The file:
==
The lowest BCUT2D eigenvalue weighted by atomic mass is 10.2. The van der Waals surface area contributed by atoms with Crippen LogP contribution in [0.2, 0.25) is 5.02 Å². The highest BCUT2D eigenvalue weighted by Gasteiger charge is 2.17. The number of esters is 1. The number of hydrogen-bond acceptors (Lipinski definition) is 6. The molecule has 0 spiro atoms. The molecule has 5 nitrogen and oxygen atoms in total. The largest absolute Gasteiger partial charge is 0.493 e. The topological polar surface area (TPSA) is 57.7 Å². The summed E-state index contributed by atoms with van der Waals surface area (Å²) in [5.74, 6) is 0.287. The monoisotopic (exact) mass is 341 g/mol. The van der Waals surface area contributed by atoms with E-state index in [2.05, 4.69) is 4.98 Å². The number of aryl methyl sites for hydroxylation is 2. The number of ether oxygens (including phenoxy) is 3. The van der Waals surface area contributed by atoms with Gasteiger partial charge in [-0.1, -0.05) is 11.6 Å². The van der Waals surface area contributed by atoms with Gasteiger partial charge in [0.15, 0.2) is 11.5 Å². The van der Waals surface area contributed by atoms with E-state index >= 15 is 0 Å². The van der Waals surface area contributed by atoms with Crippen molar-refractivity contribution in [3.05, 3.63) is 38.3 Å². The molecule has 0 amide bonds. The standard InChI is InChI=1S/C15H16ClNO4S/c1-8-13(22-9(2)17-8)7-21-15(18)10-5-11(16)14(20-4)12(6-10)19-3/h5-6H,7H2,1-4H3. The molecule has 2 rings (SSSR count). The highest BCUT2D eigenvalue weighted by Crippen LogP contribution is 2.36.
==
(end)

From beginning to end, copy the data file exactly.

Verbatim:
The lowest BCUT2D eigenvalue weighted by atomic mass is 10.2. The van der Waals surface area contributed by atoms with Crippen LogP contribution in [0.2, 0.25) is 5.02 Å². The highest BCUT2D eigenvalue weighted by Gasteiger charge is 2.17. The number of esters is 1. The number of hydrogen-bond acceptors (Lipinski definition) is 6. The molecule has 0 spiro atoms. The molecule has 5 nitrogen and oxygen atoms in total. The largest absolute Gasteiger partial charge is 0.493 e. The topological polar surface area (TPSA) is 57.7 Å². The summed E-state index contributed by atoms with van der Waals surface area (Å²) in [5.74, 6) is 0.287. The monoisotopic (exact) mass is 341 g/mol. The van der Waals surface area contributed by atoms with E-state index in [2.05, 4.69) is 4.98 Å². The number of aryl methyl sites for hydroxylation is 2. The number of ether oxygens (including phenoxy) is 3. The van der Waals surface area contributed by atoms with Gasteiger partial charge in [-0.1, -0.05) is 11.6 Å². The van der Waals surface area contributed by atoms with Gasteiger partial charge in [0.15, 0.2) is 11.5 Å². The van der Waals surface area contributed by atoms with E-state index >= 15 is 0 Å². The van der Waals surface area contributed by atoms with Crippen molar-refractivity contribution in [3.05, 3.63) is 38.3 Å². The molecule has 0 amide bonds. The standard InChI is InChI=1S/C15H16ClNO4S/c1-8-13(22-9(2)17-8)7-21-15(18)10-5-11(16)14(20-4)12(6-10)19-3/h5-6H,7H2,1-4H3. The molecule has 2 rings (SSSR count). The highest BCUT2D eigenvalue weighted by Crippen LogP contribution is 2.36.